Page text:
Even as the House debate began yesterday, about 90 lawmakers from both parties gathered in the Capitol basement for a briefing by Isaac. Republicans looking for a much cheaper alternative to giving Paulson the authority to purchase up to $700 billion in troubled assets leapt at the idea.
"This is an artificial crisis. This is a crisis of choice, not necessity," Issa said after the vote.
Many Republicans and Democrats said Paulson's urgent demands to pass the legislation immediately were overblown. "A lot of people say we've got to do this today because of the market. But you don't do this legislation because the markets might go down by 1,000 points this week. We can live through that," Rep. Allen Boyd (D-Fla.) said before the vote. "If the answer is $700 billion of borrowed money every time the market goes down, we're dead."
Boyd ultimately supported the bill, but Rep. Barney Frank (D-Mass.), the Financial Services Committee chairman who led negotiations with Paulson, said most lawmakers who did not agree that the crisis was immediate helped bring down the legislation. "We have some people who said they don't believe there will be a reaction. And to some extent, reality is going to be the arbiter," Frank said.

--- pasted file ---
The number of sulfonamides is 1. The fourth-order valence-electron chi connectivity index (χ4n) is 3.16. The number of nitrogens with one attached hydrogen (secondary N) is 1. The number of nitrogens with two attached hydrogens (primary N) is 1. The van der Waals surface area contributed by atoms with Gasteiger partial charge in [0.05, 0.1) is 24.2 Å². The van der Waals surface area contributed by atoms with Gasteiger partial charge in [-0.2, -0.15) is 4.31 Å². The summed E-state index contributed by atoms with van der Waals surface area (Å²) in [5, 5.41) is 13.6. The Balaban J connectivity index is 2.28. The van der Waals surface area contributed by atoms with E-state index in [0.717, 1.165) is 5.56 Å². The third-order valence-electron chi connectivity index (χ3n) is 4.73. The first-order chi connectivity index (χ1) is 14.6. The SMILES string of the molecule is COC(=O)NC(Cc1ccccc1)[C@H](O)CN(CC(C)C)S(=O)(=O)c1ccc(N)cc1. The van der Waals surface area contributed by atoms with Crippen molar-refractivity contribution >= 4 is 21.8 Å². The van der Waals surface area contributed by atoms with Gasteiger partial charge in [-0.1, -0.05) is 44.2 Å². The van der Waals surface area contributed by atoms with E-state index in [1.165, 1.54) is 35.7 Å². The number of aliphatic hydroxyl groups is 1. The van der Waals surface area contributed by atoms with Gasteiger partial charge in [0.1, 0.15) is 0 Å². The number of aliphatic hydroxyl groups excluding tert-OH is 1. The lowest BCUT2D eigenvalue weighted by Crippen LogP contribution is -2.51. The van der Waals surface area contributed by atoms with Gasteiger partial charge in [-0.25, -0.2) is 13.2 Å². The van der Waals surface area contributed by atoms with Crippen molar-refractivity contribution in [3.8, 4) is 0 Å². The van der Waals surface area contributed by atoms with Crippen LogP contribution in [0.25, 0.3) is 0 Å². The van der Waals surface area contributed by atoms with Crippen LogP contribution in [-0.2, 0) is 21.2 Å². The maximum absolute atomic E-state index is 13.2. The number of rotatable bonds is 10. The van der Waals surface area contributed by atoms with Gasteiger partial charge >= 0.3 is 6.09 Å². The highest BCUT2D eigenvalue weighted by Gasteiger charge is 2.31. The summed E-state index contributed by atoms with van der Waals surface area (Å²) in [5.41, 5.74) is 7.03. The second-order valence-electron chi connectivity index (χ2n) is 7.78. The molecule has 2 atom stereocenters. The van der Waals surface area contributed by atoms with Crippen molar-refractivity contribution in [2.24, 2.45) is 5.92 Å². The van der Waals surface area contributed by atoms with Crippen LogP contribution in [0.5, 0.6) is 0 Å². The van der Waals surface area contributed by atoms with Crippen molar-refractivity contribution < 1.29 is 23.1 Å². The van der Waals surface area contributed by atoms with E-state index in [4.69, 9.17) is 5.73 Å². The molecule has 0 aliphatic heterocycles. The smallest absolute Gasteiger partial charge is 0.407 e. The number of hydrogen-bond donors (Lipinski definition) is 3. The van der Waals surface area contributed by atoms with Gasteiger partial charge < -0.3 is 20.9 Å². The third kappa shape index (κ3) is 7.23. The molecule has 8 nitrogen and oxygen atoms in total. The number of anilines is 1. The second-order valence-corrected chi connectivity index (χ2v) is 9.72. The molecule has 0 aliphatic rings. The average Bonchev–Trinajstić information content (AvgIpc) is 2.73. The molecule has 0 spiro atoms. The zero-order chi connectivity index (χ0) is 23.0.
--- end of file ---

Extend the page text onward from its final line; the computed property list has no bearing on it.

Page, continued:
The vote, scheduled for 15 minutes, was called shortly before 1:25 p.m. But leaders of both parties, anxiously eyeing the vote tally on electronic boards on the north and south ends of the chamber, realized they were behind.
Afterward, Hoyer said no one asked him to postpone the vote, so, after he gave the concluding speech, the vote began.